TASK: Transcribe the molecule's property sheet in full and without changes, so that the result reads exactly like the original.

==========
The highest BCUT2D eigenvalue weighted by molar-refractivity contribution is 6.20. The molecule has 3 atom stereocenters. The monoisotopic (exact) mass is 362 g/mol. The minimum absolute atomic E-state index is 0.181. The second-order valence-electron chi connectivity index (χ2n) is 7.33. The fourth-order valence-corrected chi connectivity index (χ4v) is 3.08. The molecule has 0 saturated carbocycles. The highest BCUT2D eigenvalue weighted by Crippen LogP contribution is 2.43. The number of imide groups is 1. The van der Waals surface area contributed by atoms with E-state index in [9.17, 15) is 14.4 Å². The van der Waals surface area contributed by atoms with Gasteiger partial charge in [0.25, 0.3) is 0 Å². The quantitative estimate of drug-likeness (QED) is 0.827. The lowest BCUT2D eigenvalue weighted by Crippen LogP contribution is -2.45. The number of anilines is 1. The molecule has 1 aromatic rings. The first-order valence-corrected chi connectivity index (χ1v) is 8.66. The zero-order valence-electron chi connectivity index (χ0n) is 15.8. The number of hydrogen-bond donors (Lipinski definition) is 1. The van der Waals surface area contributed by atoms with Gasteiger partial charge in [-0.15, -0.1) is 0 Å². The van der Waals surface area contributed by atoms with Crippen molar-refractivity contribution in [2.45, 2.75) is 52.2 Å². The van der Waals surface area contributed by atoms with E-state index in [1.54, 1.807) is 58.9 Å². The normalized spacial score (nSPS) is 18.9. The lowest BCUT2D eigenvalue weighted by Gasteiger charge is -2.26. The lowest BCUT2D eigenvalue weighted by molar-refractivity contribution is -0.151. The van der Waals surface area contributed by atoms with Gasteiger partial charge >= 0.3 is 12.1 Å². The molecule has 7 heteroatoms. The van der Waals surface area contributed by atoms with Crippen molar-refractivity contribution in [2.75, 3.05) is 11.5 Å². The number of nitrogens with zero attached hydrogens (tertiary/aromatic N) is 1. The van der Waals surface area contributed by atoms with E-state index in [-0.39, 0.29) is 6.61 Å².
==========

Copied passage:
The highest BCUT2D eigenvalue weighted by molar-refractivity contribution is 6.20. The molecule has 3 atom stereocenters. The monoisotopic (exact) mass is 362 g/mol. The minimum absolute atomic E-state index is 0.181. The second-order valence-electron chi connectivity index (χ2n) is 7.33. The fourth-order valence-corrected chi connectivity index (χ4v) is 3.08. The molecule has 0 saturated carbocycles. The highest BCUT2D eigenvalue weighted by Crippen LogP contribution is 2.43. The number of imide groups is 1. The van der Waals surface area contributed by atoms with E-state index in [9.17, 15) is 14.4 Å². The van der Waals surface area contributed by atoms with Gasteiger partial charge in [0.25, 0.3) is 0 Å². The quantitative estimate of drug-likeness (QED) is 0.827. The lowest BCUT2D eigenvalue weighted by Crippen LogP contribution is -2.45. The number of anilines is 1. The molecule has 1 aromatic rings. The first-order valence-corrected chi connectivity index (χ1v) is 8.66. The zero-order valence-electron chi connectivity index (χ0n) is 15.8. The number of hydrogen-bond donors (Lipinski definition) is 1. The van der Waals surface area contributed by atoms with Gasteiger partial charge in [-0.15, -0.1) is 0 Å². The van der Waals surface area contributed by atoms with Crippen molar-refractivity contribution in [2.45, 2.75) is 52.2 Å². The van der Waals surface area contributed by atoms with E-state index in [1.54, 1.807) is 58.9 Å². The normalized spacial score (nSPS) is 18.9. The lowest BCUT2D eigenvalue weighted by Gasteiger charge is -2.26. The lowest BCUT2D eigenvalue weighted by molar-refractivity contribution is -0.151. The van der Waals surface area contributed by atoms with Gasteiger partial charge >= 0.3 is 12.1 Å². The molecule has 7 heteroatoms. The van der Waals surface area contributed by atoms with Crippen molar-refractivity contribution in [2.75, 3.05) is 11.5 Å². The number of nitrogens with zero attached hydrogens (tertiary/aromatic N) is 1. The van der Waals surface area contributed by atoms with E-state index in [-0.39, 0.29) is 6.61 Å².